“We’ll only make a trade if something makes sense,” said Yankees GM Brian Cashman. “We’ll make a trade if we feel like we’re getting some sort of value back.”
But these are comments Yankees fans don’t want to hear as pitchers and catchers report to Tampa, Fl. in four weeks. And with a salary tax threshold that has exceeded $230 million, Cashman and the Yankees hierarchy may not be looking to go beyond that.
This is not the late George Steinbrenner talking, the Yankees owner who spent and went over the limit to assure the fanbase that he was serious about winning. Now a 20-minute ride to Flushing, Queens and residing at Citi Field are the Mets with owner Steve Cohen.
Or as they say, “Uncle Stevie” and he is spending to win to assure the Mets reach and win their first World Series championship since 1986.
However, as the economics of baseball changed, the old fashioned trade market has gone the other way to free agent acquisitions, and an owner (Cohen) spending at a rapid pace that has exceeded a salary threshold.
Call it a change of philosophy in the Bronx or a different strategy to win with. Regardless, there are many questions to be addressed before Opening Day, March 30 at Yankees Stadium.
Let’s go back to Cashman’s remark about trade and value. Is there value for Aaron Hicks, who started last season in center field and ended up in left field and has a disappointing and lucrative contract? Josh Donaldson is in the same boat with a bad deal at third base. Two players who are just not that marketable and play primary positions in a Yankees lineup that failed to produce and get past the Houston Astros.
The Yankees are in a position again to finish ahead of the Blue Jays, Rays, Orioles and Red Sox in the AL East, give or take their continued tendency to win with the home run ball. They present a solid pitching rotation and a decent bullpen that could use an addition or two.
But Hicks and Donaldson are projected to be in the Opening Day lineup, much to the dismay of a fan base that is impatient and frustrated. Cashman, according to sources, could find no takers for the Hicks and Donaldson contracts.
So, we have a holding pattern here with the Yankees. And the narrative for the Yankees was always being a step ahead of the competition. Perhaps there will be some movement during spring training and something may get done before Opening Day.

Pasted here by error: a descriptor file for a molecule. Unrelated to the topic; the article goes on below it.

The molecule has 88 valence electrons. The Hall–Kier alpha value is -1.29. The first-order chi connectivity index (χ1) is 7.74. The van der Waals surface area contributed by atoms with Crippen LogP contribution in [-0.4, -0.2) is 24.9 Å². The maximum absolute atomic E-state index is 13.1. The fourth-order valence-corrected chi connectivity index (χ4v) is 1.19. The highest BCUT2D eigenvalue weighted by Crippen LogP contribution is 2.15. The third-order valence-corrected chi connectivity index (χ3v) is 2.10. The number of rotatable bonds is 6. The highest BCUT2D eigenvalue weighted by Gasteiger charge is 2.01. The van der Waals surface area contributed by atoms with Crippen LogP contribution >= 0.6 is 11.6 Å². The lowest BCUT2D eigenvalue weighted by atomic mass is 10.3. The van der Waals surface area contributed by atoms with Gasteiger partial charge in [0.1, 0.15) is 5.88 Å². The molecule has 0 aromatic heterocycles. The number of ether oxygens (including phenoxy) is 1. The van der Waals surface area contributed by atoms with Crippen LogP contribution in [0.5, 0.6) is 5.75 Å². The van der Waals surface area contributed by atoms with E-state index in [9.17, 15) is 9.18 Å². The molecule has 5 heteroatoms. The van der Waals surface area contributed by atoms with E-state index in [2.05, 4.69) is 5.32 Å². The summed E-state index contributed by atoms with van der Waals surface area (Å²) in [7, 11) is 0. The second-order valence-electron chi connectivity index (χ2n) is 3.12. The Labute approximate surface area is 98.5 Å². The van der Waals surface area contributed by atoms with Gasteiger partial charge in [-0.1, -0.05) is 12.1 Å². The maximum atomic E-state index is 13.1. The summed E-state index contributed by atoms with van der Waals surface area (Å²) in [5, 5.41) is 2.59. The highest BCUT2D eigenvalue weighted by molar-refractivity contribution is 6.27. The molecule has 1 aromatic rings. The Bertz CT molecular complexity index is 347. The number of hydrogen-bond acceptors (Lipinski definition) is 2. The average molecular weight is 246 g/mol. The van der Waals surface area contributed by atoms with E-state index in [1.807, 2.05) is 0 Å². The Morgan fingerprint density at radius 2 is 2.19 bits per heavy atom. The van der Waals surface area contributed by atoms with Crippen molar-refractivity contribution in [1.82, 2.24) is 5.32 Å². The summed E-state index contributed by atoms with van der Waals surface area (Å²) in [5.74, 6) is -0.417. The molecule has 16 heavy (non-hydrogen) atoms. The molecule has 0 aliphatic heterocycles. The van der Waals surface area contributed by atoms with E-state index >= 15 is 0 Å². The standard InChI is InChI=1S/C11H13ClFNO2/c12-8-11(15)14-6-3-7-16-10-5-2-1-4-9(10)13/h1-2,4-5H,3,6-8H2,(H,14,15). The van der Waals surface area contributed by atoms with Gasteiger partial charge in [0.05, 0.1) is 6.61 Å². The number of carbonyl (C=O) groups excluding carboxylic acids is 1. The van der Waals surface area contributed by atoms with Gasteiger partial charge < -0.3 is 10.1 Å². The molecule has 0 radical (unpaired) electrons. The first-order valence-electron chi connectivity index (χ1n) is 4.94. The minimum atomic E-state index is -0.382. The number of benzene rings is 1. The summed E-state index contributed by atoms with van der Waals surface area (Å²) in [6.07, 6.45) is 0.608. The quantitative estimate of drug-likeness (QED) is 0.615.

The Marlins had an interest in Gleyber Torres, but Cashman would not part with top prospects as part of a package that would have returned a starter from their rotation. Signing lefthander Carlos Rondon alleviated the need to give up what Miami was asking for Pablo Lopez, who was traded to the Twins.
That holding pattern is a log jam in the infield. There are no takers for Torres, who has been inconsistent offensively and assumed to be the starter at second base. The Yankees have a solid belief that Torres will become a consistent hitter, with 39 home runs and over 85 RBI.
But patience has run thin with Torres since his rookie campaign in the Bronx, basically another holding pattern and one longtime scout said to me this week “When will the real Gleyber show up in the Bronx?”
Perhaps, the 26-year old Torres will rebound and live up to potential with consistency, go after a better selection of pitches, and cut down those strikeouts with runners in scoring position as he improves in the infield.
Perhaps Donaldson will find a new home, all pending if top prospect Anthony Volpe has a good spring, realizing he is not on the 40-man roster and has 22 games of Triple A experience.
Cashman could make offers and include Isiah Kiner-Falefa, also a part of this holding pattern. I can’t envision a contract of DJ LeMahieu going elsewhere, and according to Cashman his right toe is improved and already down in Tampa.
Recall, though, Kiner-Falefa was benched during the AL Division Series and ALCS, replaced with rookies Oswaldo Cabrera and Oswald Peraza at shortstop, two of their top prospects. Torres is under club control through 2024 and asking for $10.2 million in arbitration.
Just another part of this holding pattern and decisions. The Yankees value their prospects, as evidenced by their trade talks with the Pirates for outfielder Bryan Reynolds. Pittsburgh was asking for a lot in return, resulting in more discussions and never coming close to a blockbuster move.
From all accounts, Cashman remains confident that Volpe can be in this infield mix and the same can be said about Peraza. Regardless, the holding pattern will continue.
Not what the Yankee fans are looking for, but you can’t blame them with the remnants of a four-game Astros sweep in the ALCS still lingering.
Rich Mancuso: Twitter@Ring786 Facebook.com Watch “Sports with Rich” live on Tuesday Nights at 8pm EST on The SLG Network/Youtube with Robert Rizzo Available on Apple Podcasts and Spotify under The SLG Network.